The second theme, or perhaps it was more of a ‘consideration’, was that the Church of England, and some other Christian groups, had been wrongly supportive of the First World War and contributed to the call-up. This is a shameful episode that confused Imperialism with Mission and searched for Just War instead of fostering Peace. This error of judgement contributed to a decline in British ecclesiastical art, perhaps the only remission being the rebuilding of Coventry Cathedral after World War Two and the artworks and music commissioned for it, all of which find a degree of authenticity in repentance and mourning for humanity as a whole. Most of the brilliant British artists and writers of the 1920s were Secular Humanists or Catholics who celebrated the Internationalist aspect of their Church. We wanted to join in with the spirit of Coventry in representing ecclesiastical themes in a contemporary way. Therefore, in our Nightwatchman, Aviator, Pal and Sailor you will find a nod to the hermit tempted in the wilderness, an annunciation, three disciples and a holy jester.
The Four Prints
A soldier on Night Watch is a frequent metaphor for enduring suffering and waiting for enlightenment. He is a man aware of his own weakness waiting for vindication. The moon and stars here stand for the light that the darkness cannot overcome. We were interested to find that the trenches were an extension of the human body and, like a grave stretching off into infinity, took the length of a foot, shin and arm for their makeshift construction.
Cody Kites were brought to the British Military by Wild West showman Samuel Cody, who reached the end of his life in Aldershot where the embryonic RAF (Royal Flying Corps) trained. A chain of kites lifted an officer high into the air where he could sight artillery and gather intelligence of enemy movements. The thin cables, like those often painted in gold on depictions of the annunciation, and rapid upward movement imply a religious experience. But the apparatus levitating him is man-made and looks more demonic than angelic, hinting at the particular hubris of this age and conflict.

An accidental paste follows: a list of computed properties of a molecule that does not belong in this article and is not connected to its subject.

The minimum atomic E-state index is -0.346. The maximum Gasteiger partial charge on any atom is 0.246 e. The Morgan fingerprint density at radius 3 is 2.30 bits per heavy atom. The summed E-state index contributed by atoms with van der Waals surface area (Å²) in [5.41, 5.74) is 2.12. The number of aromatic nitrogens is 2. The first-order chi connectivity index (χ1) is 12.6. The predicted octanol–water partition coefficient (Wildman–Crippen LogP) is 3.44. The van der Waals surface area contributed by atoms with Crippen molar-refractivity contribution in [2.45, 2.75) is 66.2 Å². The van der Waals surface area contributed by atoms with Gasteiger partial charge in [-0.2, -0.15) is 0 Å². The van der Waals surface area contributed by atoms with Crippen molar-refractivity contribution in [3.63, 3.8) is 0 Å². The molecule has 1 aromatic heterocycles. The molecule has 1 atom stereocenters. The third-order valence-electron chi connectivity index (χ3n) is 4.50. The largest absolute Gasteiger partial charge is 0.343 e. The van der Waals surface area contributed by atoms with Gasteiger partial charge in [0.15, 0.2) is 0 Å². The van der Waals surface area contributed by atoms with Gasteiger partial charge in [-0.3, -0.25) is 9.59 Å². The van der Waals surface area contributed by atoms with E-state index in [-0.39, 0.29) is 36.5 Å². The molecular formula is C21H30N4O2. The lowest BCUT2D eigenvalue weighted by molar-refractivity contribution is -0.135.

Our depiction of a pals regiment sees a very young man meeting two friends as they embark on what they believe will be an adventure and a ‘rite of passage’ together. Their hats, that resemble halos and are circled with a thin gold band, ultimately obscure their identities, hinting that they will lose their lives and he will lose his two pals. The building he is exiting, Navarino Mansions in Hackney, is a social housing project built in the Arts and Crafts style – an architecture that collapses the ideal of a Merrie English monastery into a housing block. We have heightened this sense of overbearing Pro Patria by rationalising it into the colours of a Union Jack. This is intended to contrast with the instinct to serve and save promoted by the verse – contrasting Father God with Fatherland.
The sailor embarking on a dazzle ship is surrounded by the disorienting effect of camouflage, which in all these pictures stands for deception. Note how the same blue circles look different in tone when surrounded by white or black. The sailor has been brought here by words promoting conflict, and is now examining more words that are trying to lay claim to him. The form of his uniform extends the influence of the camouflage onto his own body, but his unkempt appearance shows that his own identity is fighting back. He signed up once, will he sign up again? This picture is about the threshold of faith.
All four screenprints are available to buy
email us here to express an interest
Active Service Gospel replica available here
10 copies for suggested donation of £6
(or free thanks to supporters of SGM)
or copy and paste this link if you can’t see the item: http://www.sgmlifewords.com/uk/resources/details/ww1-johns-gospel